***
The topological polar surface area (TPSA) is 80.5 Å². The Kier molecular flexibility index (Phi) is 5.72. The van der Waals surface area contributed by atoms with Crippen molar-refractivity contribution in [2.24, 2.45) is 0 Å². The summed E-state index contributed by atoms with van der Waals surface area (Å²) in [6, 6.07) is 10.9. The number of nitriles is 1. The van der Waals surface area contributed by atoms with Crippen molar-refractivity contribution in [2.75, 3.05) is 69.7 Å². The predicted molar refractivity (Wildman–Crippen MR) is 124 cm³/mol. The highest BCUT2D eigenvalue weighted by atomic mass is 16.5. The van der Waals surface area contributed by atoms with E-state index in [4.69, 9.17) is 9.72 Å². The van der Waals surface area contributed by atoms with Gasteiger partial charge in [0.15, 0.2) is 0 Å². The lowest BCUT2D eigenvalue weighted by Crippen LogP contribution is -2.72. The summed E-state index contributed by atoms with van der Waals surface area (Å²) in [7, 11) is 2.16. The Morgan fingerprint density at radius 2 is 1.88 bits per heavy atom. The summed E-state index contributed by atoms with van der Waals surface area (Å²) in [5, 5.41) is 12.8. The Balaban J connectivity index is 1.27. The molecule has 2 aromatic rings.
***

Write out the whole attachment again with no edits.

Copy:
The topological polar surface area (TPSA) is 80.5 Å². The Kier molecular flexibility index (Phi) is 5.72. The van der Waals surface area contributed by atoms with Crippen molar-refractivity contribution in [2.24, 2.45) is 0 Å². The summed E-state index contributed by atoms with van der Waals surface area (Å²) in [6, 6.07) is 10.9. The number of nitriles is 1. The van der Waals surface area contributed by atoms with Crippen molar-refractivity contribution in [2.75, 3.05) is 69.7 Å². The predicted molar refractivity (Wildman–Crippen MR) is 124 cm³/mol. The highest BCUT2D eigenvalue weighted by atomic mass is 16.5. The van der Waals surface area contributed by atoms with E-state index in [4.69, 9.17) is 9.72 Å². The van der Waals surface area contributed by atoms with Gasteiger partial charge in [0.15, 0.2) is 0 Å². The lowest BCUT2D eigenvalue weighted by Crippen LogP contribution is -2.72. The summed E-state index contributed by atoms with van der Waals surface area (Å²) in [7, 11) is 2.16. The Morgan fingerprint density at radius 2 is 1.88 bits per heavy atom. The summed E-state index contributed by atoms with van der Waals surface area (Å²) in [5, 5.41) is 12.8. The Balaban J connectivity index is 1.27. The molecule has 2 aromatic rings.